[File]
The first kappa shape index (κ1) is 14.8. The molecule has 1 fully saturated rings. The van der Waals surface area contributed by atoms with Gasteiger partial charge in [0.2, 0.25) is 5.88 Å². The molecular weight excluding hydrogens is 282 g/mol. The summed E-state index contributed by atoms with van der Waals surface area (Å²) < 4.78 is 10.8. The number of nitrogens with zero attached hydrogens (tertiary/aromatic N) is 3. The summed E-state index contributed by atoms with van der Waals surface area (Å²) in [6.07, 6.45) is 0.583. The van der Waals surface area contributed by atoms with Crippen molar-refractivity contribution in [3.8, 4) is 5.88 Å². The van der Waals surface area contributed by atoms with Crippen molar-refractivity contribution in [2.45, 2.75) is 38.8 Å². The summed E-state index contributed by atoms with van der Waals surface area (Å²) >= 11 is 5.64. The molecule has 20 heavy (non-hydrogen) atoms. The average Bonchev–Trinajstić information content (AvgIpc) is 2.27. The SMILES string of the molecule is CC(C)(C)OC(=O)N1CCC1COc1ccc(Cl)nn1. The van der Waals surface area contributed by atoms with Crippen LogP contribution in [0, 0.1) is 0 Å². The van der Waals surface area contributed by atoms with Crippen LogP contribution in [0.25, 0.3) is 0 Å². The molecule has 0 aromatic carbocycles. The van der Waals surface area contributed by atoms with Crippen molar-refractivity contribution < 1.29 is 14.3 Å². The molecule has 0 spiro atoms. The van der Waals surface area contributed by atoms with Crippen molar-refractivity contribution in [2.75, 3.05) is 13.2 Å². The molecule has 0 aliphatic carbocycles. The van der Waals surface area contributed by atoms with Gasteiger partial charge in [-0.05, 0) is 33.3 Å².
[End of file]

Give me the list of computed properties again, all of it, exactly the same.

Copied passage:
The first kappa shape index (κ1) is 14.8. The molecule has 1 fully saturated rings. The van der Waals surface area contributed by atoms with Gasteiger partial charge in [0.2, 0.25) is 5.88 Å². The molecular weight excluding hydrogens is 282 g/mol. The summed E-state index contributed by atoms with van der Waals surface area (Å²) < 4.78 is 10.8. The number of nitrogens with zero attached hydrogens (tertiary/aromatic N) is 3. The summed E-state index contributed by atoms with van der Waals surface area (Å²) in [6.07, 6.45) is 0.583. The van der Waals surface area contributed by atoms with Crippen molar-refractivity contribution in [3.8, 4) is 5.88 Å². The van der Waals surface area contributed by atoms with Crippen molar-refractivity contribution in [2.45, 2.75) is 38.8 Å². The summed E-state index contributed by atoms with van der Waals surface area (Å²) >= 11 is 5.64. The molecule has 20 heavy (non-hydrogen) atoms. The average Bonchev–Trinajstić information content (AvgIpc) is 2.27. The SMILES string of the molecule is CC(C)(C)OC(=O)N1CCC1COc1ccc(Cl)nn1. The van der Waals surface area contributed by atoms with Crippen LogP contribution in [0, 0.1) is 0 Å². The van der Waals surface area contributed by atoms with Crippen LogP contribution in [0.25, 0.3) is 0 Å². The molecule has 0 aromatic carbocycles. The van der Waals surface area contributed by atoms with Crippen molar-refractivity contribution < 1.29 is 14.3 Å². The molecule has 0 spiro atoms. The van der Waals surface area contributed by atoms with Crippen molar-refractivity contribution in [2.75, 3.05) is 13.2 Å². The molecule has 0 aliphatic carbocycles. The van der Waals surface area contributed by atoms with Gasteiger partial charge in [-0.05, 0) is 33.3 Å².